After years of vitriolic and dangerous clashes in Antarctic waters between Japanese whaling vessels and the Sea Shepherd fleet, the news came in decidedly dry legalese.
Remedies: Measures going beyond declaratory relief warranted. Japan required to revoke any extant authorization, permit or licence to kill, take or treat whales in relation to JARPA II and refrain from granting any further permits in pursuance of that programme. No need to order additional remedy requested by Australia.
A judgement handed down overnight by the International Court of Justice ruled that state-sanctioned Japanese whaling in the Antarctic isn’t for scientific research at all and ordered a halt to such hunting.
The legal win is a major victory for Australia which brought the case in 2010 with support from New Zealand. It is also, indirectly, a win for Sea Shepherd, which has fought so long and hard to thwart the efforts of the whalers in the Southern Ocean.
This morning, the Sea Shepherd ship Bob Barker was tied up in Wellington Harbour, still and quiet as I walked past on the way to work. A bearded crew member tapped away on a MacBook on deck – but no one else was to be seen – maybe the celebrations last night went into the early hours. A rusty gash along the Bob Barker’s hull was a reminder of the close quarters combat the ship regularly engaged in.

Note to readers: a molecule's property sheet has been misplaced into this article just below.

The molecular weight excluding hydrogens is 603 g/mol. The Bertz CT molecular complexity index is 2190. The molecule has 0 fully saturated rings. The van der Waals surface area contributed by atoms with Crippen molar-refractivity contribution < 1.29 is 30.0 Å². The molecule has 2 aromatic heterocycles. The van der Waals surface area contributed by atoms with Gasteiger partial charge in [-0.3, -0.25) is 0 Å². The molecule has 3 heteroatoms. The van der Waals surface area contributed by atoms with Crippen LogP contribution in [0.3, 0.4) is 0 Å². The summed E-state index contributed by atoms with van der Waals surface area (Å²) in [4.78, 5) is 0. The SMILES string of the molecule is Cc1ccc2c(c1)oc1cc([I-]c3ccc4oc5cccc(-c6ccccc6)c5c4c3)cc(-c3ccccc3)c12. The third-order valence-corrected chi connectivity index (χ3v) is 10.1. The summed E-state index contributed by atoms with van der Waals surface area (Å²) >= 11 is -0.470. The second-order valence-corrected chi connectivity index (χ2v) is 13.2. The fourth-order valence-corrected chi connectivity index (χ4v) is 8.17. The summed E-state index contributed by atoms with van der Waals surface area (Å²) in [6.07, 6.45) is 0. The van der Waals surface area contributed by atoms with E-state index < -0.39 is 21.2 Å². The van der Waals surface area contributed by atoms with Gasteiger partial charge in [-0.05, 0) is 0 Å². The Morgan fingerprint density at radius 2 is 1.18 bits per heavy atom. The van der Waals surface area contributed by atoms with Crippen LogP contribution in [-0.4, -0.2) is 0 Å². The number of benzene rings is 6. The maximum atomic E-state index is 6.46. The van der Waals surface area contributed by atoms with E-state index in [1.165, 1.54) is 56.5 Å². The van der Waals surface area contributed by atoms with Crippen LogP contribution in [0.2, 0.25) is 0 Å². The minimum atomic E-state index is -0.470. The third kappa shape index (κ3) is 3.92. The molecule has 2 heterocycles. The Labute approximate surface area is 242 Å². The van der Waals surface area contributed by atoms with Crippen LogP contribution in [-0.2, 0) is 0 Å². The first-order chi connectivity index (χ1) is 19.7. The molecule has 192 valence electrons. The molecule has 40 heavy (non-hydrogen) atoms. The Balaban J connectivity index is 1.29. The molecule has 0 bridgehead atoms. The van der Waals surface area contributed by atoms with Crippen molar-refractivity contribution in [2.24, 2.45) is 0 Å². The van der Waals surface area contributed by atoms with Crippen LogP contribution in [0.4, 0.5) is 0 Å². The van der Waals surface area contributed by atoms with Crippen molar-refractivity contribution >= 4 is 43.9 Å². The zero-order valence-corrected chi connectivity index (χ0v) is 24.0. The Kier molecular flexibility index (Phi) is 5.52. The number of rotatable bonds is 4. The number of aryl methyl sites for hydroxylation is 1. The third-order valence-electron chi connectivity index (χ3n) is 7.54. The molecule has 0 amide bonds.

This is not necessarily the end of the issue. Japan could flout the ruling. But it has indicated that it will not, in which case it will have to wind up its whaling operations, or change them drastically to meet the definition of whaling for scientific purposes.
I don’t know any New Zealanders, except the Wellington-based PR consultant Glenn Inwood, Japan’s Institute for Cetacean Research’s spin doctor, who support Japan’s claim to hunt minke whales in the Southern Ocean. Scientists I’ve talked to say they see no legitimate scientific purpose to hunting and killing large numbers of whales. Most people will be in agreement that the ICJ judgement is great news.
Loss of face
But could this conclusion have been reached sooner if the Southern Ocean warfare between environmentalists and whalers not taken place? Foreign affairs minister Murray McCully suggested as much on Radio New Zealand this morning. Asked by host Simon Mercep whether Sea Shepherd deserved thanks for the role it has played in the dispute, McCully responded with an emphatic “no”: